The Well-Tempered Ear

Classical music review: ‘Music By the Lake’ in Lake Geneva can be proud of this year’s production of Verdi’s ‘La Traviata’

July 27, 2010
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By John W. Barker

Today’s posting is an opera review by guest critic John W. Barker. Barker (below) is an emeritus professor of Medieval history at the University of Wisconsin-Madison. He also is a well-known and highly respected classical music critic who writes for Isthmus in Madison and the American Record Guide.


LAKE GENEVA, WIS. — Right in the middle of the triangle formed by the cities of Milwaukee, Madison and Chicago, sits Lake Geneva — reasonably accessible from any of the three, yet somehow beyond the orbit of each and not noted as a cultural center itself.

Yet George Williams College, a satellite campus of Aurora University in Illinois, has a tradition of presenting important concert events going back to the 1950s, under the heading of Music By the Lake, as overlooking scenic Williams Bay.

Here is a link: http://www.musicbythelake.com

These summer festivals were renewed in 2001, offering varied fare. 2002 saw the launching of annual performances of popular operas and operettas.

Initially, these were concert events. But last year Puccini’s “Madama Butterfly” was given a fully staged presentation, in the original Italian. This year, it was followed by Verdi’s “La Traviata” on July 24 and 25.

The performances are given in a large covered pavilion (below), with open sides, commanding a lovely view over the bay, and amid the campus’ rich foliage. Neither the pit nor the stage is very deep, but the best is made of them.

For this Verdi production, elegant decor and sets — moveable units artfully manipulated — were rented from the University of Colorado Opera.

Artistic Director and conductor Christine Flasch (below), herself a professional singer of long-standing, is a dab hand at organizing coherent musical performances. And stage director Carin Silkaitis created action wisely fitting just what Verdi’s libretto and music portray.

The chorus of 22 members sang with admirable discipline and dramatic engagement, while the 31-member orchestra gave secure and able support.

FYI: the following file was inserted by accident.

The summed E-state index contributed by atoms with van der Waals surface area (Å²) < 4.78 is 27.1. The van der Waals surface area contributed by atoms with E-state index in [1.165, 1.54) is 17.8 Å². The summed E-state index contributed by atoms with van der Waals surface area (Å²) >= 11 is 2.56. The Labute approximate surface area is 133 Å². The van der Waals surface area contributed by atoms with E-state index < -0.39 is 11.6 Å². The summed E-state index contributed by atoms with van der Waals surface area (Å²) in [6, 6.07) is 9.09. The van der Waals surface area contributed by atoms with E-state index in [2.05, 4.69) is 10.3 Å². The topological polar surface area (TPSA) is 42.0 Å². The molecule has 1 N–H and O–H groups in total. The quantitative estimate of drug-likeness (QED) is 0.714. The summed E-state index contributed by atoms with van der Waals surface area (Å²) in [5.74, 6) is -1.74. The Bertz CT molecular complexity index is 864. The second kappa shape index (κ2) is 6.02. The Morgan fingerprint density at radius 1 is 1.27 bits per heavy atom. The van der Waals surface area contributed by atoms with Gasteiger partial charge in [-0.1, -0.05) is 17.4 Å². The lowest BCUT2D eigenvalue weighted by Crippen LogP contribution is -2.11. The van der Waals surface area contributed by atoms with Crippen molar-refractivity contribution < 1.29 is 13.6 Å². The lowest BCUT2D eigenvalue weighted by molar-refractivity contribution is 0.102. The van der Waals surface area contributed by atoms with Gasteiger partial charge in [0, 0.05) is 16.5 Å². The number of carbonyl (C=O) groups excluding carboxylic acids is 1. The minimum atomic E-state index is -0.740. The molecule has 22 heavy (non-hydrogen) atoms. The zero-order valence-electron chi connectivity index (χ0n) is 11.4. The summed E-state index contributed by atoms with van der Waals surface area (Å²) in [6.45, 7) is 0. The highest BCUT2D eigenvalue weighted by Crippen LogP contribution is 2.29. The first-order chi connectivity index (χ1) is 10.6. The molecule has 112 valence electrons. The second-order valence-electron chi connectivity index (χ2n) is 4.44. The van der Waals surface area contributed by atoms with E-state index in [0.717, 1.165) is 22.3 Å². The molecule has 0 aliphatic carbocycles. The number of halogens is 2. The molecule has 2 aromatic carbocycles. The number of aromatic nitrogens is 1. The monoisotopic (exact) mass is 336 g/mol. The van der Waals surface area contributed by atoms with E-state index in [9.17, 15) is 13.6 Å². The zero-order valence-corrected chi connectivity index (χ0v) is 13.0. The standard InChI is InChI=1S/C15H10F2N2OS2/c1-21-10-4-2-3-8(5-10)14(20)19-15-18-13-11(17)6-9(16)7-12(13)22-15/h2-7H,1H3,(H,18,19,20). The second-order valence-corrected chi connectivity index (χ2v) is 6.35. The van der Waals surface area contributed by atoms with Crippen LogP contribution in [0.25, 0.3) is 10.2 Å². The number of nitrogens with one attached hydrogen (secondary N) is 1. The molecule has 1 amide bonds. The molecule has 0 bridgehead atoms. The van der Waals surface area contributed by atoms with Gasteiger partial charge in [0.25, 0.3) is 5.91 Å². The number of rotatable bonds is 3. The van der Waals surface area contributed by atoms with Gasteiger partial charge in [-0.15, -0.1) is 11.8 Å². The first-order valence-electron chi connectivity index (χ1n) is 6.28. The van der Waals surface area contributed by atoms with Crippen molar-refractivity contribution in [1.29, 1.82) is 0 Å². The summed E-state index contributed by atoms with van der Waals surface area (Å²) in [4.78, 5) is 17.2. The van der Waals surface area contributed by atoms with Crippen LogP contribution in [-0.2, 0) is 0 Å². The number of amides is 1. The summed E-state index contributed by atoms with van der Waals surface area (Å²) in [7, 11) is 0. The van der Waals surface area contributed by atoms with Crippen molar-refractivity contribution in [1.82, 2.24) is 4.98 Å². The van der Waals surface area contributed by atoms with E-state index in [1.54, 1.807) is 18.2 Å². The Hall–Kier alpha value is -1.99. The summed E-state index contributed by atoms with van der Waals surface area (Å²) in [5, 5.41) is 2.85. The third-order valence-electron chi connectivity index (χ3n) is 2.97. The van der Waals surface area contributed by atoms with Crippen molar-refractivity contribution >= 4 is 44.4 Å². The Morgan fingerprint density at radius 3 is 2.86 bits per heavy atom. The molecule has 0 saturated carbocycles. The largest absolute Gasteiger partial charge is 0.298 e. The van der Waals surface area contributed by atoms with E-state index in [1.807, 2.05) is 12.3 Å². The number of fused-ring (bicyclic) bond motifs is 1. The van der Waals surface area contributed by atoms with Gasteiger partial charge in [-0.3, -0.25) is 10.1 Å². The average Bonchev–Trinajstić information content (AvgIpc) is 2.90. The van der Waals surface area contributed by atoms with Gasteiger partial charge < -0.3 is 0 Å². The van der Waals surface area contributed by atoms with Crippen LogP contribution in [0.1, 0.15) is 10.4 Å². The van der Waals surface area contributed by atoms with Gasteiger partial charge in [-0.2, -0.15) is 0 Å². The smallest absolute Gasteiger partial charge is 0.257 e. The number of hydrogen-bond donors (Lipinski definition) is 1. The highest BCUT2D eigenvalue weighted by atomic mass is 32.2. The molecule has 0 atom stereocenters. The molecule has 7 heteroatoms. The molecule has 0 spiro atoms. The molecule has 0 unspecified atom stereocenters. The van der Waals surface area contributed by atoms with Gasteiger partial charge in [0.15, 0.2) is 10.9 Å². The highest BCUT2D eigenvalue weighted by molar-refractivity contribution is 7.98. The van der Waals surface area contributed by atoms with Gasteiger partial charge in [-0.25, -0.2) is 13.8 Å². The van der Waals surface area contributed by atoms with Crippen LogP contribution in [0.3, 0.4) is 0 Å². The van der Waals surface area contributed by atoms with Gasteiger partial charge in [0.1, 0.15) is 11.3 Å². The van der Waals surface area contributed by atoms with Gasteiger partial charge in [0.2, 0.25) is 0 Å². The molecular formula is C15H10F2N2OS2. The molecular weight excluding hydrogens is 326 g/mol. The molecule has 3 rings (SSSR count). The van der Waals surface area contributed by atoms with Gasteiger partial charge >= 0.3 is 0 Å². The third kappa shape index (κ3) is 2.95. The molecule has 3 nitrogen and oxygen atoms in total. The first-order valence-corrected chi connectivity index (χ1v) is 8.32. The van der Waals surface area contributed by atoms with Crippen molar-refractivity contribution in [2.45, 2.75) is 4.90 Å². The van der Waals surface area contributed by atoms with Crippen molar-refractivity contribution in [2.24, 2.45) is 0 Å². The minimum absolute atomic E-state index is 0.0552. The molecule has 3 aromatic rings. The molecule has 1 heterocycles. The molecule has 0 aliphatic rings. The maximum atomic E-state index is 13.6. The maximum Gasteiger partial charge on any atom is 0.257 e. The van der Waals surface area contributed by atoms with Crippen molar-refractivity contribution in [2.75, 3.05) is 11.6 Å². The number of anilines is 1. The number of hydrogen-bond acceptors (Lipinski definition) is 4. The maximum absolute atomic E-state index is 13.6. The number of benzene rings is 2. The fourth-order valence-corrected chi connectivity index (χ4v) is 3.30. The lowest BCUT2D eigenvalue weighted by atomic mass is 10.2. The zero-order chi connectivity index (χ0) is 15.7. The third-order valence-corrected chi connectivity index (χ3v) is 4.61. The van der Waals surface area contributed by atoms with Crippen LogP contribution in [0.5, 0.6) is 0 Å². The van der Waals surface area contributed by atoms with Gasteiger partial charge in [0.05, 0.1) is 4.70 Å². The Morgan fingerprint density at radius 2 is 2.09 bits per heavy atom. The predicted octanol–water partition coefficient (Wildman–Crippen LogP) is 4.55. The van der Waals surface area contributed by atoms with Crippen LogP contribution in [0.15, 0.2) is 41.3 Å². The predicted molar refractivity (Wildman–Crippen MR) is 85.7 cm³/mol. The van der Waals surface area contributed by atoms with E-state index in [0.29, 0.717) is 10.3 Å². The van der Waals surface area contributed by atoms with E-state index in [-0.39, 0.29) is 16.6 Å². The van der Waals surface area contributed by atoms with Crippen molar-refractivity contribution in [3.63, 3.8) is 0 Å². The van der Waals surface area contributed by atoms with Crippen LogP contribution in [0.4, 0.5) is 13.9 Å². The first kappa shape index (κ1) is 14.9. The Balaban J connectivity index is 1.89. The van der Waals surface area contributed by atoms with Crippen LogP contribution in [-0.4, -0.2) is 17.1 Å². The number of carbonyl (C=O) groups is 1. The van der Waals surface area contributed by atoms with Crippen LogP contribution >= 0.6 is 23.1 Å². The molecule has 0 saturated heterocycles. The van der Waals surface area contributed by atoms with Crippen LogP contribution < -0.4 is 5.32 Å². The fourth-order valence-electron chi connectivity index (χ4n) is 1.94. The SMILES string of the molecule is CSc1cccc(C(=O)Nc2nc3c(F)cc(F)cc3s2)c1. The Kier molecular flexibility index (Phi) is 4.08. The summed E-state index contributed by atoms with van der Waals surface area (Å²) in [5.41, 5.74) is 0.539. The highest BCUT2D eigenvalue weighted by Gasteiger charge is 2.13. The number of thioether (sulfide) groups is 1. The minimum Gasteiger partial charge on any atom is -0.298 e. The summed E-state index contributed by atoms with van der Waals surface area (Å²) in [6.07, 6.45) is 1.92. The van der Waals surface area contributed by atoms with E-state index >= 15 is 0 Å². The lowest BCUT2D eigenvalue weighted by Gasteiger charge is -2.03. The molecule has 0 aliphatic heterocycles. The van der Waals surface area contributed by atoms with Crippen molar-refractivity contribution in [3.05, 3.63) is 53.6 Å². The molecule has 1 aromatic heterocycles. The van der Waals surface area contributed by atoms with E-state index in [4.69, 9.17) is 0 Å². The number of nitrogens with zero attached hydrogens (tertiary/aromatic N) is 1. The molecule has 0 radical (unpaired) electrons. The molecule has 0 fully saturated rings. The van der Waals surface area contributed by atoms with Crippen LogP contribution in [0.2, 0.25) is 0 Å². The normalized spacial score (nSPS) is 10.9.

The cast, mainly of young singers gathered from far and wide, was a vocally outstanding one. Rochelle Bard (below) is a lovely woman and a fine actress. Her soprano voice is a bit heavy, but she could handle well the juxtaposition of dramatic and lyric singing that the role of Violetta demands, and by the end she was genuinely moving.

As her lover, Alfredo, tenor Joel Burcham (well-known to Madison audiences and pictured below in a different opera) provided full-throated singing and a good characterization of an ardent provincial bumpkin.

Baritone Jacob Lassetter made Alfredo’s father, Germont, less a caricature of bourgeois stuffiness and more a figure of understandable dignity, even sympathetic. The other roles were all handled with equal effectiveness.

There were a few cuts in the score, in Act II. Dropping Germont’s cabaletta at the end Scene 1, is still common; but the excision of just the Gypsy episode in the danced divertissement in Scene 2 was difficult to understand.

Of course, the necessary evil of outdoor performances nowadays is amplification. The soloists used body mikes, and the exaggerated volume made things rather overblown — though not as harsh as sometimes happens. But the offstage carnival singers in Act III were a perfect disaster.

The use of projected surtitles in English is now standard practice, quite effective here for evening conditions, but the sunlight of the matinee performance made the titles virtually unreadable.

The operatic aspect of Music By the Lake still has some refining to do. But it is definitely here, and it is now a distinctive feature of the ever-growing cultural life of southeastern Wisconsin summers.

Where else in our broad area can one find fully staged and handsomely sung opera in the middle of summer?

Music director Flasch can justly be proud. Aurora University deserves our thanks for supporting this project, and our musical public should be aware of such valiant activity.

Have you been to Music by the Lake?

What is your opinion?

Do you recommend it?

The Ear wants to hear.

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Posted in Classical music

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